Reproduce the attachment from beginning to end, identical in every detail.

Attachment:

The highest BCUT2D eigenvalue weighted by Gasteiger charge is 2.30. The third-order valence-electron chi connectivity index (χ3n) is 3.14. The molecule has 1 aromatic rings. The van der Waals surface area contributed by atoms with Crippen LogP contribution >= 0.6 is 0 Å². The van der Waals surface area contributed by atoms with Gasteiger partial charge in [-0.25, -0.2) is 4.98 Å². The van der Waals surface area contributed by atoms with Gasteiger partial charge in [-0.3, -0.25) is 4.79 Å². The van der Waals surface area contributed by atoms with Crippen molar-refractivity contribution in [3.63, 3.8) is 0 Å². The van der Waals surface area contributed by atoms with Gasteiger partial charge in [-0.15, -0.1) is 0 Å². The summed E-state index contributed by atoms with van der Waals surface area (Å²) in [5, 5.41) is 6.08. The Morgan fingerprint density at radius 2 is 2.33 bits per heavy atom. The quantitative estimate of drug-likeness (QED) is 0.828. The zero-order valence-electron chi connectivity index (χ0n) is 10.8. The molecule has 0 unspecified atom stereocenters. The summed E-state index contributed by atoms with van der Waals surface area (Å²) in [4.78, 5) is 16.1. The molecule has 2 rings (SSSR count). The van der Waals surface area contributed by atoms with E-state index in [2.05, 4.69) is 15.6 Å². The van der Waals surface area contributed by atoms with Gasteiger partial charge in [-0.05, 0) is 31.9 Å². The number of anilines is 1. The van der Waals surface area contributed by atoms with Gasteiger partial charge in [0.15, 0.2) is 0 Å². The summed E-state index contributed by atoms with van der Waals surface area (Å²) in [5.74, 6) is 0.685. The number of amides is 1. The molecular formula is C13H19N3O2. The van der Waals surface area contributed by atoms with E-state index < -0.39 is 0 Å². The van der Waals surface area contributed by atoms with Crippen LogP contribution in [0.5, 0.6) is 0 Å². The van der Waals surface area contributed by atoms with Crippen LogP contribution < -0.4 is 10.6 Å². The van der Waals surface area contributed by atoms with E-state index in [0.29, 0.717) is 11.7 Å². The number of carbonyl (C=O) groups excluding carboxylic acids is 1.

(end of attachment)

The highest BCUT2D eigenvalue weighted by Gasteiger charge is 2.30. The third-order valence-electron chi connectivity index (χ3n) is 3.14. The molecule has 1 aromatic rings. The van der Waals surface area contributed by atoms with Crippen LogP contribution >= 0.6 is 0 Å². The van der Waals surface area contributed by atoms with Gasteiger partial charge in [-0.25, -0.2) is 4.98 Å². The van der Waals surface area contributed by atoms with Gasteiger partial charge in [-0.3, -0.25) is 4.79 Å². The van der Waals surface area contributed by atoms with Crippen molar-refractivity contribution in [3.63, 3.8) is 0 Å². The van der Waals surface area contributed by atoms with Gasteiger partial charge in [-0.15, -0.1) is 0 Å². The summed E-state index contributed by atoms with van der Waals surface area (Å²) in [5, 5.41) is 6.08. The Morgan fingerprint density at radius 2 is 2.33 bits per heavy atom. The quantitative estimate of drug-likeness (QED) is 0.828. The zero-order valence-electron chi connectivity index (χ0n) is 10.8. The molecule has 0 unspecified atom stereocenters. The summed E-state index contributed by atoms with van der Waals surface area (Å²) in [4.78, 5) is 16.1. The molecule has 2 rings (SSSR count). The van der Waals surface area contributed by atoms with E-state index in [2.05, 4.69) is 15.6 Å². The van der Waals surface area contributed by atoms with Gasteiger partial charge in [-0.05, 0) is 31.9 Å². The number of anilines is 1. The van der Waals surface area contributed by atoms with Gasteiger partial charge in [0.15, 0.2) is 0 Å². The summed E-state index contributed by atoms with van der Waals surface area (Å²) in [5.74, 6) is 0.685. The number of amides is 1. The molecular formula is C13H19N3O2. The van der Waals surface area contributed by atoms with E-state index < -0.39 is 0 Å². The van der Waals surface area contributed by atoms with Crippen LogP contribution in [0.5, 0.6) is 0 Å². The van der Waals surface area contributed by atoms with Crippen LogP contribution < -0.4 is 10.6 Å². The van der Waals surface area contributed by atoms with E-state index in [0.29, 0.717) is 11.7 Å². The number of carbonyl (C=O) groups excluding carboxylic acids is 1.